Tuesday, January 14, 2014


I don't know why it never dawned on me before, but not only was Dick Allen missing from the 1977 Topps set, but he should also have been included in the awesome 1978 set.
Looking back, we see that Allen was released by Oakland in March of 1978, well after Topps would have had their cards produced for the new season.
And it's not like Allen didn't play at all in '77. He did manage to get into 54 games, good for 200 plate appearances. Lord knows Topps had a few players with less playing time slotted in that '78 set!
It really is strange since Allen was such a key player in the decade, a former Most Valuable Player, and still somewhat of a viable player considering so many of the other light-hitting/bad fielding guys getting into every set of the '70's!
Take a look at my "missing" 1978 Dick Allen card:

The "Wampum Walloper" in Oakland.

I've always had a soft spot in my heart for Dick Allen, even as a kid before I knew of all the controversy surrounding the lightening rod of a personality that the "Wampum Warrior" was throughout his career.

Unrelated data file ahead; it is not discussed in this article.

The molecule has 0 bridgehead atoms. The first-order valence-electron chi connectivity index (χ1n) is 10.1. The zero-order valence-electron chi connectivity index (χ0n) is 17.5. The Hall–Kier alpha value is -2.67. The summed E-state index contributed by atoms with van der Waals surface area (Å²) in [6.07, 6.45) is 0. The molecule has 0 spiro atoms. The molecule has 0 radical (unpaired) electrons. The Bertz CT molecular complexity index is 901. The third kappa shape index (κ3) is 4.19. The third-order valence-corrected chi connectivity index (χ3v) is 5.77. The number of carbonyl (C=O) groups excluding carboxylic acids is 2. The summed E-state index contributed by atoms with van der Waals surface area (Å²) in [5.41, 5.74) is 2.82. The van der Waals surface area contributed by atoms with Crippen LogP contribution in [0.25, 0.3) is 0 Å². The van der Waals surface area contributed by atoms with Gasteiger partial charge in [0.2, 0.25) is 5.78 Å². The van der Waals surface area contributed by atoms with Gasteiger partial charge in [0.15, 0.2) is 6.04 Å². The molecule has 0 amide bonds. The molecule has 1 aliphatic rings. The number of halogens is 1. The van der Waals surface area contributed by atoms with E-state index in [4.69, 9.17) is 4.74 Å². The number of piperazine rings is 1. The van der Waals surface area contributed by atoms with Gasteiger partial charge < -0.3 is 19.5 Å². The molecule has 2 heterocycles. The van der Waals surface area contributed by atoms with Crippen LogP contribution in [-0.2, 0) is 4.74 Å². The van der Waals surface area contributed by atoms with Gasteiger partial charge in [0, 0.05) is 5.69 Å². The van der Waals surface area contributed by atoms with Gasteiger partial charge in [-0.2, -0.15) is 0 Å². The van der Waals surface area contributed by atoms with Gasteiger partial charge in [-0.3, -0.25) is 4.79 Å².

Sounds absurd, but it started way back in 1976 when my cousin (who was a few years older and got me into collecting cards) kept joking about the name "Dick Allen". Really makes no sense now, but it had us in stitches all day long, and ever since then I was hooked on this guy with the funny name and killer stats.
Allen certainly didn't make many friends during his days on the diamond, but no one can take away from what he accomplished as a major leaguer: Rookie of the Year in 1964, Most Valuable Player in 1972, near Triple Crown that year, and leading his league in twelve statistical categories over his career.
It's easy to overlook the fact that in only 6332 career at-bats the man had 351 homers, 1119 runs batted in and 1848 hits.
To put that in perspective, Hank Aaron had almost DOUBLE the career at-bats as Allen. 
Now, I'm not trying to say that Allen could have been as consistent as Aaron was throughout his career, but it IS amazing to see what Allen accomplished at the plate in 6000+ at-bats.
The man was a force when he was healthy, but sadly, he just couldn't sustain it over the course of a nice, long, FULL career.

PS- I know it's a little bit of a tangent here, but it IS amazing to remember that Babe Ruth hit 714 home runs in 8399 at-bats, compared to the 755 home runs Aaron hit in 12364 at-bats!
Think about it: Aaron had HALF of Ruth's career MORE at-bats!
Babe Ruth=MONSTER at the plate (and no slouch on the mound either!)

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